50 migrants, mostly from sub-Sahara Africa, were rescued by the Tunisian navy on Monday off the coast of Tunisia after five days at sea. One of their number, a new-born baby, was found dead as the authorities arrived.
The migrants are thought to have set off from the Tunisian coast on Wednesday, January 6. Their destination, Italy. On Friday, contact was lost with those on board the boat and a search and rescue operation was launched.
On Monday, January 11, the Tunisian navy found the boat and managed to rescue 50 migrants aboard it, according to French news agency Agence France Presse (AFP). The Tunisian authorities reported that one new-born baby was found dead.
No contact since Friday
An Italian news website, Fanpage.it, reports that the majority of those on board, about 40, were from Sub-Sahara Africa and, according to differing reports, between four and six of those on board came from Tunisia.
The last contact was via the cellphone of one of the young men on board. A relative had been trying to call him since the boat had departed and after a number of attempts finally got through around lunchtime on January 8, reports Fanpage.it
Initially, the search was launched close to Lampedusa, as the authorities believed that the boat must have been nearing land if it had a signal, but it was eventually found off the Tunisian coast after relatives of those on board put pressure on the Tunisian governor of Sfax to continue with the search, according to Fanpage.it.
Tunisian search locates the boat
The Tunisian navy launched a plane on Monday and found the migrants floating near their boat which had disintegrated over the course of the journey. The boat was found about 43 kilometers off Tunisia’s eastern coast, near the town of Mahdia, which is further north and east up the Tunisian coast from Sfax.
According to AFP, the migrants ranged between "15 and 50 years old and included 11 women."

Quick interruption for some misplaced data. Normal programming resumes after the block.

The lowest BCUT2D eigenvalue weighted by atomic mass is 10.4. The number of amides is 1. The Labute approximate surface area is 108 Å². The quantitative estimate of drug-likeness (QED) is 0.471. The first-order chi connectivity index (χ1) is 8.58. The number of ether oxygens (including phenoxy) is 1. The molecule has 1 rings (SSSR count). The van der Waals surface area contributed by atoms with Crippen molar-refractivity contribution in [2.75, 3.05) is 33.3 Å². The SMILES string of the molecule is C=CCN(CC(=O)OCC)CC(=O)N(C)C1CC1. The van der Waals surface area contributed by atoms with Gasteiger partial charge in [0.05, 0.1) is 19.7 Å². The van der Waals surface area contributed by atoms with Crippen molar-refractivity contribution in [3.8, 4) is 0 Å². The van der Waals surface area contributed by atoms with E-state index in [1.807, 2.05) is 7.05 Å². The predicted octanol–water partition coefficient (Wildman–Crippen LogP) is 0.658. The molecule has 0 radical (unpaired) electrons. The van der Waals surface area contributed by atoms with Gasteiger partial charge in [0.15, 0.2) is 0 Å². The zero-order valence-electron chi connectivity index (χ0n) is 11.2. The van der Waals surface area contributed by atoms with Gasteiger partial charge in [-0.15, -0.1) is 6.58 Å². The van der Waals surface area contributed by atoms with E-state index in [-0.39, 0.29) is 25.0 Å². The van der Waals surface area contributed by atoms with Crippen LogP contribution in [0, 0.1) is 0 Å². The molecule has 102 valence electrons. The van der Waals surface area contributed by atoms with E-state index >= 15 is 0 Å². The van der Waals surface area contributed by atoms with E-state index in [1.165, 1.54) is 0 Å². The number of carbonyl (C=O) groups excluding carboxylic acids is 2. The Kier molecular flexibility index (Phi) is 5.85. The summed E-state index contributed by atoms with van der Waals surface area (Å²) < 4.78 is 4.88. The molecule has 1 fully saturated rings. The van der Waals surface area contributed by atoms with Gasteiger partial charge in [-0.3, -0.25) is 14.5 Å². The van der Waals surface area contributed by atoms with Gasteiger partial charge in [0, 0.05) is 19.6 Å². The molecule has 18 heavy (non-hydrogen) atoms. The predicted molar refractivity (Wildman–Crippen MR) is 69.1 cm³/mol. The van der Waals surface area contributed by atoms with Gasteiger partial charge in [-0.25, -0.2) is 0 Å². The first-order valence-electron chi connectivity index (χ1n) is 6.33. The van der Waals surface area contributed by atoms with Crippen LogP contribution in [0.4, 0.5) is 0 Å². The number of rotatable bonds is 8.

On Friday, January 9, the organization Alarm Phone retweeted a report in the Italian newspaper Mediterraneo Cronaca (News from the Mediterranean). "A boat has disappeared. The migrants set off from Sfax, feared drowned. Searches close to Lampedusa have found nothing. The boat left three days ago but air and sea searches have turned up nothing so far."
The newspaper reported that they believed the alarm had been raised by a relative of one of the Tunisians on board the boat after they failed to reach Lampedusa in the time expected. The relative, reported the newspaper, had already reached Lampedusa without any problems.
According to Mediterraneo Cronaca, an aircraft and several fast search-and-rescue boats were sent out from Lampedusa by the Italian coastguard to search for the missing boat.
However, the Italian search concentrated on Italian waters to the west of the island which was the projected route of the boat. Mediterraneo Cronaca reported that the waters at the time, as would be expected in the winter were months were "icy cold" and that the waves were about 1.2 meters high. They estimated that most people would only survive "a few minutes" in the sea before they died of hypothermia because of the cold.
Eventually, pressure from other relatives on the Tunisian authorities prompted a second search on Monday, when the remains of the boat and the survivors were eventually found. Contrary to Italian suppositions, it appears most of the survivors had been in the water for some time when they were rescued, although it is not clear for how long.
According to the Sicilian newspaper Il Giornale di Sicilia, the baby though did indeed die "of cold."
Boats from Tunisia increased
The numbers of boats setting off from Tunisia in the last year have dramatically increased. The majority of them carry Tunisian nationals in search of work and a better life in Italy, as the economic situation in Tunisia worsens.
As the controls have tightened for those attempting to depart Libya and Algeria, there are increasing numbers of sub-Saharan Africans too who attempt to make the crossing.
According to data from the UN refugee agency UNHCR, last updated on January 11, in 2021 Italy has so far registered 325 arrivals by sea. Last year, in 2020, it recorded 34,154 with 708 officially regarded as "dead or missing." Organizations like the UN migration agency IOM say that the real numbers of those who have died attempting to make the crossing are probably much higher.
Tunisian nationals accounted for about 38% of all arrivals in Italy in the last year, since January 1 2020. Bangladeshi nationals were the second most populous group of arrivals, accounting for about 12.7% in 2020.